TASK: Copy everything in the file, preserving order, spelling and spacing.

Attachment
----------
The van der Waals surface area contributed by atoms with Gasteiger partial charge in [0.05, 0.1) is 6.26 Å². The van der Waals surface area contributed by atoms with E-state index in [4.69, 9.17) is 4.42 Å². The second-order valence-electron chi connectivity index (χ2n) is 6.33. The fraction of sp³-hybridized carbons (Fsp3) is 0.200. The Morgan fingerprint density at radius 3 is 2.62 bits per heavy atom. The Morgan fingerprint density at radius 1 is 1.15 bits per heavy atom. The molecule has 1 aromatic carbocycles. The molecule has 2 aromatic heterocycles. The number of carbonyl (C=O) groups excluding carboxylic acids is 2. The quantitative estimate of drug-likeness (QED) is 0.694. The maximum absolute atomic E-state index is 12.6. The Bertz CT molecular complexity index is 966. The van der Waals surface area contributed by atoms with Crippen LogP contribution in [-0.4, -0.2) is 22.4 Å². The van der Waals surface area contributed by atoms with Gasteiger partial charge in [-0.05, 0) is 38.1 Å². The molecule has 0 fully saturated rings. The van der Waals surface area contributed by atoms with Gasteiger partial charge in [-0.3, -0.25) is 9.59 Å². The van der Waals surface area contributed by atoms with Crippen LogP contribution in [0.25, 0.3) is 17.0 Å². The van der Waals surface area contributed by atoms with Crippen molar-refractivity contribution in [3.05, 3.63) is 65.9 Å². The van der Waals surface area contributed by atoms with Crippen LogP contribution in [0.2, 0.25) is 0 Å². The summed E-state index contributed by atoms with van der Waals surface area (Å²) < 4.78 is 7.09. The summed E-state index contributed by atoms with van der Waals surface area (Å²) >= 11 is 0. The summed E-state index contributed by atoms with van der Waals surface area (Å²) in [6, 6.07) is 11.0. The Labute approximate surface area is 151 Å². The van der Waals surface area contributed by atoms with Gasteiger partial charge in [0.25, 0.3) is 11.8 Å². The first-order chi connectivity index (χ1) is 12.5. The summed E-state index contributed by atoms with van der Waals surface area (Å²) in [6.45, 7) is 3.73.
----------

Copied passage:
The van der Waals surface area contributed by atoms with Gasteiger partial charge in [0.05, 0.1) is 6.26 Å². The van der Waals surface area contributed by atoms with E-state index in [4.69, 9.17) is 4.42 Å². The second-order valence-electron chi connectivity index (χ2n) is 6.33. The fraction of sp³-hybridized carbons (Fsp3) is 0.200. The Morgan fingerprint density at radius 3 is 2.62 bits per heavy atom. The Morgan fingerprint density at radius 1 is 1.15 bits per heavy atom. The molecule has 1 aromatic carbocycles. The molecule has 2 aromatic heterocycles. The number of carbonyl (C=O) groups excluding carboxylic acids is 2. The quantitative estimate of drug-likeness (QED) is 0.694. The maximum absolute atomic E-state index is 12.6. The Bertz CT molecular complexity index is 966. The van der Waals surface area contributed by atoms with Crippen LogP contribution in [-0.4, -0.2) is 22.4 Å². The van der Waals surface area contributed by atoms with Gasteiger partial charge in [-0.05, 0) is 38.1 Å². The molecule has 0 fully saturated rings. The van der Waals surface area contributed by atoms with Gasteiger partial charge in [-0.3, -0.25) is 9.59 Å². The van der Waals surface area contributed by atoms with Crippen LogP contribution in [0.25, 0.3) is 17.0 Å². The van der Waals surface area contributed by atoms with Crippen molar-refractivity contribution in [3.05, 3.63) is 65.9 Å². The van der Waals surface area contributed by atoms with Crippen LogP contribution in [0.2, 0.25) is 0 Å². The summed E-state index contributed by atoms with van der Waals surface area (Å²) < 4.78 is 7.09. The summed E-state index contributed by atoms with van der Waals surface area (Å²) >= 11 is 0. The summed E-state index contributed by atoms with van der Waals surface area (Å²) in [6, 6.07) is 11.0. The Labute approximate surface area is 151 Å². The van der Waals surface area contributed by atoms with Gasteiger partial charge in [0.25, 0.3) is 11.8 Å². The first-order chi connectivity index (χ1) is 12.5. The summed E-state index contributed by atoms with van der Waals surface area (Å²) in [6.45, 7) is 3.73.